Spring is an exciting time for all gardeners, but it must seem like a huge party for the plants too.
You can tell they are ready for a celebration just by looking a their fat buds and bodacious blooms.
Just ask Debbie and Mike Beam. Their wisteria vine is having a huge celebration. You can tell just by looking at it because it is dripping with thousands of blooms.
I must share my envy of Debbie and Mike’s amazing talent to grow one of my favorite vines. I had to confess to her that I have tried to grow one of these over my backyard gazebo. But after my spouse cut it down with the weed trimmer three years in a row, I gave up.
So, I took thorough notes when Debbie shared her secret to growing this healthy, heavy blanket of flowers across the back of her house. Here is what I learned in a nutshell. Start with a substantial vine, give it a strong support, keep it watered and don’t let your husband near it.
I think of Debbie as the Wisteria Wizard. She has come up with a simple way to coax this vine into its peak form. Her strategy is simple.
“I planted it about 12 years ago and we wanted to train it to grow across the back of our house,” she said.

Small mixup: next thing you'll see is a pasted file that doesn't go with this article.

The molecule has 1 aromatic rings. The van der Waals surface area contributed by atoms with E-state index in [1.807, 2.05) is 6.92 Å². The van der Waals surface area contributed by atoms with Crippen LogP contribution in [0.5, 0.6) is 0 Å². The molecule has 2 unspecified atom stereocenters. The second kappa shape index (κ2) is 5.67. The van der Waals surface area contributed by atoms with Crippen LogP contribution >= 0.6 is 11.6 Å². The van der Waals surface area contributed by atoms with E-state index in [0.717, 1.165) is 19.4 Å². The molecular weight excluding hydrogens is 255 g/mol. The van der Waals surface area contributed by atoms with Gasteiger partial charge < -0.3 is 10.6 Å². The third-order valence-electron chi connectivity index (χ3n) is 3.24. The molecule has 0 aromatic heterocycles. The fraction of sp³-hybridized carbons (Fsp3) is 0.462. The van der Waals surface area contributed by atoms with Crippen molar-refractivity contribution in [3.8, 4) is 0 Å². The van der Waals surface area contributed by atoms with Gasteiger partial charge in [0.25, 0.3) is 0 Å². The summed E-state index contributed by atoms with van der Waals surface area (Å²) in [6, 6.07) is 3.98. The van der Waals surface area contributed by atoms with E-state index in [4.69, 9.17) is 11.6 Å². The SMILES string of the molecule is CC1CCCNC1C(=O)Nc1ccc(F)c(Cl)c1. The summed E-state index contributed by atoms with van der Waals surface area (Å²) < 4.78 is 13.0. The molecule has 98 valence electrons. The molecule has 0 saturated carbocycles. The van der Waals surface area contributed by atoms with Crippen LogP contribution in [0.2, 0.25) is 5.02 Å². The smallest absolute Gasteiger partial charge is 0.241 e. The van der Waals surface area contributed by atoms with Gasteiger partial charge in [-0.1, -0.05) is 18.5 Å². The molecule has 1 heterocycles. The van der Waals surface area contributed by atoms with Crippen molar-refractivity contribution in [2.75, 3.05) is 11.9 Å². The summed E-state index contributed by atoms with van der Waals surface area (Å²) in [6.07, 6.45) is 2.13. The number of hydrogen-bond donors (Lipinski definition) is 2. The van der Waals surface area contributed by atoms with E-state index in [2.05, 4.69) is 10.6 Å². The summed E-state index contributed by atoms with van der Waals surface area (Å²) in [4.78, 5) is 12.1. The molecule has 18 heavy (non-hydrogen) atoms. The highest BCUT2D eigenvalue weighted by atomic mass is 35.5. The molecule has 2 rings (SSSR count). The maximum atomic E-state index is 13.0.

Debbie picked up the original plant in its 8-inch pot, planted it in her Gibsonburg garden and started guiding it to hang on a trellis.
“It was about an inch and a half in diameter and was really healthy. I didn’t want to start from scratch,” she said. This was a key element: to ensure her vine had a strong root system when she stuck it into the ground.
“We started to try and make an arch over our walkway in our back yard, but it got too heavy within the first two years. After that, we knew we needed something more stable for it to grow on. That is when my husband built a sturdy pergola,” Mrs. Beam said.
As it grew, she used soft nylons to hold the tender vines to the pergola. She said it can be a bit of a messy plant when the petals fall off. “Spiders also like to live in this vine too. But the blooms and the fragrance are well worth all of the effort.”
The soil in her Woodville Township home is mostly clay. “I planted it and just tossed in a handful of Epsom salts into the hole. I will toss a handful of Epsom salts on it usually before it rains,” she said. The Wizard said it is planted in full sun, “And now that it has grown so big, it shades my entire kitchen with its foliage until the fall.”
One more trick, the Wisteria Wizard said they keep it in shape by pruning it away from the house after the blooms are gone. “If we didn’t prune it, it would be up and over the roof of the house. As it is, it covers the length of our entire house and I think it is truly amazing.”
And, of course, I agree. Just remember to wave your magic wand and keep it away from the weed wacker.
Contact Kelly Heidbreder at firstname.lastname@example.org.
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